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Panic Level Yellow

Torts outline still not done. There's a review session tomorrow and I'm doing a practice exam, so we'll see how it goes.

With a little over 48 hours remaining, there's a conversation going on in my skull, roughly like this:

Mr. Nervous: You can't remember the standards for res ipsa loquitur by heart. You've not even started mock-examing. You slept in this morning, and your compatriots didn't. They've probably gotten a whole week's more study done than you have.

Mr. Cool: Nope. I haven't done any of those things. Now shut up, or I won't be able to. Isn't there some bad Jim Carey film you should be in just about now?

Mr. Meditative: [chanting over them in the background] It's law school, not life. It's about mastering the facts, not outpacing your fellows. Being a good person comes first; being a good lawyer comes second.

Mr. Nervous: [staring at Mr. Meditative wildly] Oh, shut up, you f---ing hippie!

Tomorrow it all comes to a head: anything I've not learned by then doesn't get learned. Then one more day to review. Then it begins.


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Fun, fun. The voices in my head don't let me power nap. It's very annoying... Good luck ;-)
The best thing you can take into an exam is a clear head. Sleep. Wear Sub Fusc with flowers. It will psych out the competition and calm you. M
Oh, and good luck dude.
My recollection was that I always thought pre-exam that I knew much less than my exam grades showed once everything was over. I don't know if the adreneline rush of actually being in the exam room and knowing it's real stimulates the subconscious memory or what, but don't stress more than you absolutely have to. On the other hand, I did graduate in the bottom half of the class (about 48-49th percentile) so you may not want to listen to me.... Cheers...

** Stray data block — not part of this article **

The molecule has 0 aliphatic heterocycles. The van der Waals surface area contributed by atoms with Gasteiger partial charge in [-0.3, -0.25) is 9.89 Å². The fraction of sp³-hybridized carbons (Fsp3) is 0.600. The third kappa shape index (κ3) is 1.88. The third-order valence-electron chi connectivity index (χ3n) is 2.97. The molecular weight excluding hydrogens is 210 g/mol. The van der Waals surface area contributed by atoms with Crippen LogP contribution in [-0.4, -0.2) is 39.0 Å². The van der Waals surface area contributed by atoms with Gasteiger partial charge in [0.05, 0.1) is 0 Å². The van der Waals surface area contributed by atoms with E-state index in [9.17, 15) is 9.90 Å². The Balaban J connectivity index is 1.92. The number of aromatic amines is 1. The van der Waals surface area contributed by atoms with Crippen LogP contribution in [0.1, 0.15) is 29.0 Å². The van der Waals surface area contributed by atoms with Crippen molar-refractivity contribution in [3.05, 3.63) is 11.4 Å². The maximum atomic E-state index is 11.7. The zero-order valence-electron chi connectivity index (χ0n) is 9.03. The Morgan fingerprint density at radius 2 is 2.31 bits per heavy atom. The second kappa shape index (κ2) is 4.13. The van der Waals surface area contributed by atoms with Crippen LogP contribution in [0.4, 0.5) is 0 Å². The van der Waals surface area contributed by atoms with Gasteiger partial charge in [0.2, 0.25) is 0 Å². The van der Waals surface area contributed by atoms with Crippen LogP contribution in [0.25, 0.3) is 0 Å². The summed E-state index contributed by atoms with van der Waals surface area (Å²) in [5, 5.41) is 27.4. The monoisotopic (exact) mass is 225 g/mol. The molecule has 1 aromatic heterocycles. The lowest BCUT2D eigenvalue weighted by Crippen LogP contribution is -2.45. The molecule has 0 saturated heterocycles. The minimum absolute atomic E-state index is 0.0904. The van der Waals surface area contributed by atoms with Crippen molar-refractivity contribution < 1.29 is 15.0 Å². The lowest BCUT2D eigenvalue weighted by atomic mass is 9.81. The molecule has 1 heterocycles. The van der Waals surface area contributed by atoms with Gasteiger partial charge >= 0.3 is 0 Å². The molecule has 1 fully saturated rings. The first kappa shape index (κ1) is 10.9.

Remember, you're constantly learning. It never stops--with law (or life). Law school develops your mind; it teaches you how to think; dry doctrine is the easy part . . . One of my law school professors read this poem on the last day of class; it's actually one of the few things I can remember from my first year experience. It's by Wislawa Szymborska, a Nobel Prize winner. Contribution to statistics Of one hundred people – there are fifty-two who know it all better; for almost all the rest every step is uncertain; those ready to help, as long as it doesn't take too long, – as many as forty-nine; those always gracious, because they cannot change anything, – four, perhaps five; those led astray by youth, the transitory, – plus or minus sixty; those who will not tolerate any jokes, who have a talent to be happy – rather more than twenty, at most; those who are wise after the event – not many more than those who are wise before the event; those bowed down, tested by suffering, without a lamp in the dark – eighty-three, sooner or later; the upright – a great many, say thirty-five; if this characteristic coincides with the effort to understand – three; those worthy of compassion – ninety-nine The mortal one hundred per cent A number which at present does not change.
asdf, that's very kind of you. Thanks.
Martin, I'm considering wearing the sub fusc, or at least a suit. Thanks to you too. :)

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